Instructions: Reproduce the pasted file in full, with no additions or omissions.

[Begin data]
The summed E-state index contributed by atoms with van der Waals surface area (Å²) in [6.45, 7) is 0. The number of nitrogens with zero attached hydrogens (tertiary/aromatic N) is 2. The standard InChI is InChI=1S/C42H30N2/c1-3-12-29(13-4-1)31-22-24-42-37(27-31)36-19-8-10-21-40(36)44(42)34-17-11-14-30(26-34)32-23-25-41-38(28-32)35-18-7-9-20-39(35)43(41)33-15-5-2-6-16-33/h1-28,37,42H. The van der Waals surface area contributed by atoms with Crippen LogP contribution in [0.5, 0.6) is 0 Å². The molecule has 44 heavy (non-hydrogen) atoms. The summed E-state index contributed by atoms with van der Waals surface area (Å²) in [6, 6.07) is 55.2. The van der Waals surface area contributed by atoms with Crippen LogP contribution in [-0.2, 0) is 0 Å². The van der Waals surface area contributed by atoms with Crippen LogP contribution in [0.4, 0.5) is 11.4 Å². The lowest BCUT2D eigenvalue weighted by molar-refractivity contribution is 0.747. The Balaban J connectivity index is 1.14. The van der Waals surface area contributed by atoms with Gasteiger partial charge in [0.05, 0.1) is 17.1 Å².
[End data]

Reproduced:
The summed E-state index contributed by atoms with van der Waals surface area (Å²) in [6.45, 7) is 0. The number of nitrogens with zero attached hydrogens (tertiary/aromatic N) is 2. The standard InChI is InChI=1S/C42H30N2/c1-3-12-29(13-4-1)31-22-24-42-37(27-31)36-19-8-10-21-40(36)44(42)34-17-11-14-30(26-34)32-23-25-41-38(28-32)35-18-7-9-20-39(35)43(41)33-15-5-2-6-16-33/h1-28,37,42H. The van der Waals surface area contributed by atoms with Crippen LogP contribution in [0.5, 0.6) is 0 Å². The molecule has 44 heavy (non-hydrogen) atoms. The summed E-state index contributed by atoms with van der Waals surface area (Å²) in [6, 6.07) is 55.2. The van der Waals surface area contributed by atoms with Crippen LogP contribution in [-0.2, 0) is 0 Å². The van der Waals surface area contributed by atoms with Crippen LogP contribution in [0.4, 0.5) is 11.4 Å². The lowest BCUT2D eigenvalue weighted by molar-refractivity contribution is 0.747. The Balaban J connectivity index is 1.14. The van der Waals surface area contributed by atoms with Gasteiger partial charge in [0.05, 0.1) is 17.1 Å².